Audio Landscape: I was very impressed by the sound effects in this story, for a story that is all about magic tricks you get a real sense of the wonder of Jack’s powers. Typewriter, footsteps, cup and saucer, there’s a chilling sequence of Hyde Park ringing with the laughter of children and paddling and suddenly cracking with the sound of frosty ice and people screaming, birds flying through the air, the crowds that Jack draws, Jack shattering, Mike smashing a window, ragged breathing and sounds of something stumbling, crackling fire, thunder cracking through Jack’s home, screams and flames as Jack’s memories come flooding back, an explosion of light, owls hooting, computer banks bleeping, the electric force hitting the creature and causing it to scream to death, ticking clock.

Musical Cues: An emotive piano score to evoke the feeling of ice and sorrow as the people in the park freeze and melt. Atmospheric violins slide in and out of scenes as Mike and Jo go investigating Diamond Jack. Drums burst into life as the Doctor and Mike head off to defeat Jack during the climax. Another superb Jamie Robertson score, it appears he can turn his hand to any genre with equal skill.

Isn’t it Odd: Is that David Richardson screaming ‘Show us a card trick?’

Standout Scene: I thought nothing could top the genuinely horrific moment when Jack freezes over Hyde Park but the sequence where Jack gets his memories back is equally frightening all thanks to Michael Chance’s dark performance.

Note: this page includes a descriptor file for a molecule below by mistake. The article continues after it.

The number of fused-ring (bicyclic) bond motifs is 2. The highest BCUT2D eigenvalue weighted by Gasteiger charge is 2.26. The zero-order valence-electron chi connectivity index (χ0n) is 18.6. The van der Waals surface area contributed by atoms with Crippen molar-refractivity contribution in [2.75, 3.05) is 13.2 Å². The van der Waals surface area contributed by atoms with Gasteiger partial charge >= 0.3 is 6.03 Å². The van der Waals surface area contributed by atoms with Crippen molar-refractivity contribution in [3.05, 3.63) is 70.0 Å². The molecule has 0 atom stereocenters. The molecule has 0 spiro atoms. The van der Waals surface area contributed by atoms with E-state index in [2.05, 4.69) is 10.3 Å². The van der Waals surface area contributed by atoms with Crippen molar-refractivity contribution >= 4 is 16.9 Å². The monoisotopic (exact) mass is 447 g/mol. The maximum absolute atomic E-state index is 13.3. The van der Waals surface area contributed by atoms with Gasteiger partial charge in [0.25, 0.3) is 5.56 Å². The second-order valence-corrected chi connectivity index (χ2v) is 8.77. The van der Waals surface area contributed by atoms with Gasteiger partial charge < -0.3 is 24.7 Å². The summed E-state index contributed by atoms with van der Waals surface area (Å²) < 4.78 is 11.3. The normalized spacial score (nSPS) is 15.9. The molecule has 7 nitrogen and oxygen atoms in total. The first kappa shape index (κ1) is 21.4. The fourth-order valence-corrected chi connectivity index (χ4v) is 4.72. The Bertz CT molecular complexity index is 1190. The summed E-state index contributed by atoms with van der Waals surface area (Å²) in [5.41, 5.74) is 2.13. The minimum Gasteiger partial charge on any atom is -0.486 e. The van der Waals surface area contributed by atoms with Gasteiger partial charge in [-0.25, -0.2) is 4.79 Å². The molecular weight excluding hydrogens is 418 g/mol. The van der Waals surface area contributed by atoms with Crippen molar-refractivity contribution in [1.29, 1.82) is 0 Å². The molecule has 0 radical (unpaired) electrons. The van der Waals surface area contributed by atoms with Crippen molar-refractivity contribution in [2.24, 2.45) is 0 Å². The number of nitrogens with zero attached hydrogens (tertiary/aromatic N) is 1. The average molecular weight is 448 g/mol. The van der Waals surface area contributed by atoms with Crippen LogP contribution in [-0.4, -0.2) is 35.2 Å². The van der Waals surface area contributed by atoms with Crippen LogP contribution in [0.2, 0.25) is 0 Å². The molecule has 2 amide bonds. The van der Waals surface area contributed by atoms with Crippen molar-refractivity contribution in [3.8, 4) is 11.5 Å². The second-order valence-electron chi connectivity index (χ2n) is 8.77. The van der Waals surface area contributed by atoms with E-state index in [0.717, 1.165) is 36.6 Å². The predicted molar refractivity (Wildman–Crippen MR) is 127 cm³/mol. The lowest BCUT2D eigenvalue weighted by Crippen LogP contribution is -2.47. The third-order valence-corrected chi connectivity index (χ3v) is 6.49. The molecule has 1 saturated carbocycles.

Notes: It might not have meant to be the case but this is a perfect starting point to reacquaint yourself with Mike Yates before heading into the Hornet’s Nest series. He starts that series as a lonely man looking for a direction in life which is precisely how he leaves this story.

Result: Whilst the first Doctor stories have been consistently excellent, as far as I can see so have the third Doctor Companion Chronicles and The Magician’s Oath is no exception. Diamond Jack is a chilling creation and not just because he can suck the warmth from a picturesque scene, Michael Chance gives a superb performance imbuing Jack initially with much charm and then a quiet menace. He genuinely feels like a formidable force bringing the Earth to its knees. As a character study for Mike it really works because it poignantly reminds us of his betrayal of his friends, how he never really moved on with his life and how he never loved anyone quite like Jo Grant. It’s ironic that he should have started out so stereotypically dull as a military figure because he became one of the shows more jaded and realistic characters. Richard Franklin is a terrific dramatic narrator and he brings this story to life with some skill, aided by some precise direction. This was tense, melancholic and unexpectedly powerful, a real surprise: 9/10